Dear L.J.

We have barely met and had only the brief and passing opportunity to exchange a mere few words before a daunting and sombre thought entered my mind. I realised that I have once been in your place, metaphorically speaking of-course. Just like you, I have once been enthusiastic, spirited, passionate and full of energy – ready to enter the world, rustle with it and ultimately leave my mark behind.

Having acquired a large body of knowledge in training institutions and having further opportunities to bask in the shadow of people of whom I had high regard as being successful project managers, I have assumed the mantra that the world is my oyster and, yes, I was ready and willing to go.

You may not have realised yet but eagerness to succeed is an illusionary cloak as most often than not it drives you towards achieving a goal you have not yet even had the opportunity to contemplate, let alone – define. So, before you jump on your horse, marshal the troops, and march forward, lets work out what the word SUCCESS means to YOU. What ever your definition of SUCCESS might be, it should be used as your personal compass and dictate your personal rights and wrongs.

There will no doubt be those who tell you that, in the context of project management, SUCCESS can mean but just one thing – a project success. Accordingly, so they would argue, YOUR SUCCESS is intrinsically linked to the project’s success. Consequently, should the project be deemed to have failed, you have failed as well.

I will make it clear and simple for you – such notions of success and failure are to be ignored at all cost as they are unproductive, vindictive and, quite frankly, irrational – as they assume cause-and-effect where one does not necessarily exist.

Determining what should constitute of success is a tricky one as most often this would be a culmination of personal experiences, moral and ethical values. And as the famous quote (by Herbert Bayard Swope) says, “I cannot give you the formula for success, but I can give you the formula for failure–which is: Try to please everybody”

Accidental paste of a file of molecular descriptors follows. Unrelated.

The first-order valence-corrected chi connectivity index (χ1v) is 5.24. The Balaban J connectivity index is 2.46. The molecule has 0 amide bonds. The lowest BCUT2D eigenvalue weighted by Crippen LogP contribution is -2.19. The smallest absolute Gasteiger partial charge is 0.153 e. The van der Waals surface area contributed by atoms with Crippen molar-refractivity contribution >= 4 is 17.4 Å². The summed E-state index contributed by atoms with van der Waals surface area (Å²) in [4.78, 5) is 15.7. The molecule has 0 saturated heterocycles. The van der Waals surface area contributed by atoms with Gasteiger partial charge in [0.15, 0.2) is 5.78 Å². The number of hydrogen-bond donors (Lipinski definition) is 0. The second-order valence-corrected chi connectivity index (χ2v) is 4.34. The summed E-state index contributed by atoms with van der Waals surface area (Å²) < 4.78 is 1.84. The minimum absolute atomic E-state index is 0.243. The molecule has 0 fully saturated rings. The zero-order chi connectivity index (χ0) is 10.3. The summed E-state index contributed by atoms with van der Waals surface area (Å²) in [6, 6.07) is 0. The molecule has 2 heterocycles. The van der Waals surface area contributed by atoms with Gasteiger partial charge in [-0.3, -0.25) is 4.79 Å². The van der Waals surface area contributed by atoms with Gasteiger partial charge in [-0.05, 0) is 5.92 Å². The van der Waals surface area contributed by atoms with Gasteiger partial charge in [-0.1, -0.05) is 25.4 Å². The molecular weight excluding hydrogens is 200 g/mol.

There are many facets to project management that are clearly important and are logically and naturally self explanatory. The most important aspect of which is the need to be able to manage the project – and nothing I will later say is meant to take away from your need to be able to simply manage the project. There are, however, a number of additional aspects, the mastery of which will ensure that not only will you be able to live with the outcomes of the project but you will also be able to live with your self:

  • Know and internalize the contextual and conceptual differences between being accountable and being responsible;
  • Accept the basic notion that when all is done and the dust is settled you might still need to greet some of your colleagues in the street – so treat them like human beings, not like a factory production line machinery;
  • Treat other people’s money with respect and always ask your self: “would I be doing this if it was my money?”;
  • Equally important though is the appreciation that just because someone pays for your time it does not mean they own your conscience. Don’t forget to take stock of your actions and decisions and confirm their compatibility with your own value system.

I can’t promise you or guarantee that all your projects will be formally successful. Like many other project managers that came before you, you too will most likely have your fair share of challenges with some degree of project failures – this is ok, and statistically expected. What I am comfortable advising you about though is the appreciation that if you follow the guidelines I outlined for you above you will keep your integrity and energy to try and try again, regardless of what project life will ever be able to throw at you – and remain who YOU are at the other end.

Respectfully yours,

Shim Marom

Print Friendly

Related Post

The First Ever PM FlashBlog is Coming to a Blog Ne... Over the past couple of weeks I have been in touch with dozens of project management related bloggers to organize the first ever coordinated blogging ...
The Ten Commandments of Project Management Over the years I've seen many attempts to construct the "10 commandments of project management". I believe there is an element of cheekiness in this a...
The Secret to Clearing the PMP Certification Exam ... The Project Management Body of Knowledge (PMBOK) The PMBOK, published by the PMI, is a compilation of the project management guidelines to be adopted...
Projects failure rate – the conventional wisdom is... The Problem Don’t be fooled, as despite what you might have heard, told or read, projects’ failure rate is not as high as some might want you to beli...

6 Comments